“We’ve tried to remain calm and rational and not get too excited. So, just because we haven’t raised our voice and started yelling and screaming doesn’t indicate at all that we don’t have concerns. I think from early on, if you go back and listen to some of the early interviews, the lack of transparency from TEPCO– I’ve been saying all along I think before, definitely before, the mainstream press, and I remember in one of the interviews early on I was really happy when finally Anderson Cooper was starting to take them to task for their lack of transparency– we’ve been saying since day one that TEPCO has not been forthcoming. And, in the last interview, and I realize it’s probably been three days, we talked about: hey [TEPCO], two-and-a-half weeks into this, now three weeks into this, how come you can’t get two or three reactor operators or engineers together from some of your other plants [and] interpret for the public what’s going on and produce a comprehensive briefing every day? And their [TEPCO’s] press releases are still not very informative.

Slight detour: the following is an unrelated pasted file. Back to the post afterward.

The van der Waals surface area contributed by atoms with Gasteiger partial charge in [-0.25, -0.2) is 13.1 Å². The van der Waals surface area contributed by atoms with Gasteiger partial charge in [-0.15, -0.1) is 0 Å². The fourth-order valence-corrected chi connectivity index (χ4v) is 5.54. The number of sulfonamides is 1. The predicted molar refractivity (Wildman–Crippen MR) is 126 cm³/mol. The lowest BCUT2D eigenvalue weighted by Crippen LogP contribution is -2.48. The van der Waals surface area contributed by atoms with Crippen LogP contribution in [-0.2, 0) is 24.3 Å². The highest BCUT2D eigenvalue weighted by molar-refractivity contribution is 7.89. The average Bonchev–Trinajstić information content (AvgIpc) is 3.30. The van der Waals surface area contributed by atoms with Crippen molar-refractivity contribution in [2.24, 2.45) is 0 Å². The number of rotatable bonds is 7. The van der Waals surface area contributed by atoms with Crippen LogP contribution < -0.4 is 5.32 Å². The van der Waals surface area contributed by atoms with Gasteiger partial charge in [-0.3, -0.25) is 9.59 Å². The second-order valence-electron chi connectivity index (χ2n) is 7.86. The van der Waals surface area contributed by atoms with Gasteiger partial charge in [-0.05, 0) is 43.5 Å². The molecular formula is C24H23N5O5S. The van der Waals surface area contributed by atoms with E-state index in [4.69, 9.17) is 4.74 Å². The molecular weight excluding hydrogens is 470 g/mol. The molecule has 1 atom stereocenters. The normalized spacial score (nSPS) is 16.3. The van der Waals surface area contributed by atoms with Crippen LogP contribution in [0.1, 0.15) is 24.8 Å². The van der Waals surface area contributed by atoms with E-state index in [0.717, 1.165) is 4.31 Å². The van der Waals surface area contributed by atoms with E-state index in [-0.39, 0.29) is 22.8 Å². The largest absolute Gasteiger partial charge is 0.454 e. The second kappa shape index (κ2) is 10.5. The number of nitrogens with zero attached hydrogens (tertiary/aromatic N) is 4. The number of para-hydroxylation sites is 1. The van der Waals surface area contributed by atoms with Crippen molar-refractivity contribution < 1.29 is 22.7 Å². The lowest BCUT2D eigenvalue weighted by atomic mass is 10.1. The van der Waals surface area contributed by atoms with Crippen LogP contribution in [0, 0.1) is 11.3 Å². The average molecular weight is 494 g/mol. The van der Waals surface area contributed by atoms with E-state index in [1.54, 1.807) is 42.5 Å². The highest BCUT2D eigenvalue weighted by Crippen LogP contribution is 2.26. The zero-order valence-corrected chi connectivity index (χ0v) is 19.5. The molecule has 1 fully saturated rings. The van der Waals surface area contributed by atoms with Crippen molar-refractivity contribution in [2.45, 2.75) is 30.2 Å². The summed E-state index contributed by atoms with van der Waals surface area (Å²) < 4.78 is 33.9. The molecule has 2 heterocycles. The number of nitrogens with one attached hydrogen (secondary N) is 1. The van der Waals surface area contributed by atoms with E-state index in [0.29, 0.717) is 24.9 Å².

The other thing that we’ve commented on is the lack of a website that an average person can go to and have the radiation and contamination readings in plain English so that they can understand where it’s above the limit and where it’s below the limit and where they should and should not be concerned. And the IAEA had at least put some information out there, and we had referenced people to it a few days ago, but still as far as I know, today– now there may be a site in Japanese that I can’t find or read– but to my knowledge there’s still not a website that people can go to that shows them: here’s the radiation and contamination readings for the past twenty-four to forty-eight hours– and here’s where we are above the limit, here’s where we are below the limit. It just doesn’t seem to exist. The information is scattered. Clearly, I think the Japanese government could be doing a better job there. I’m surprised that they’re not.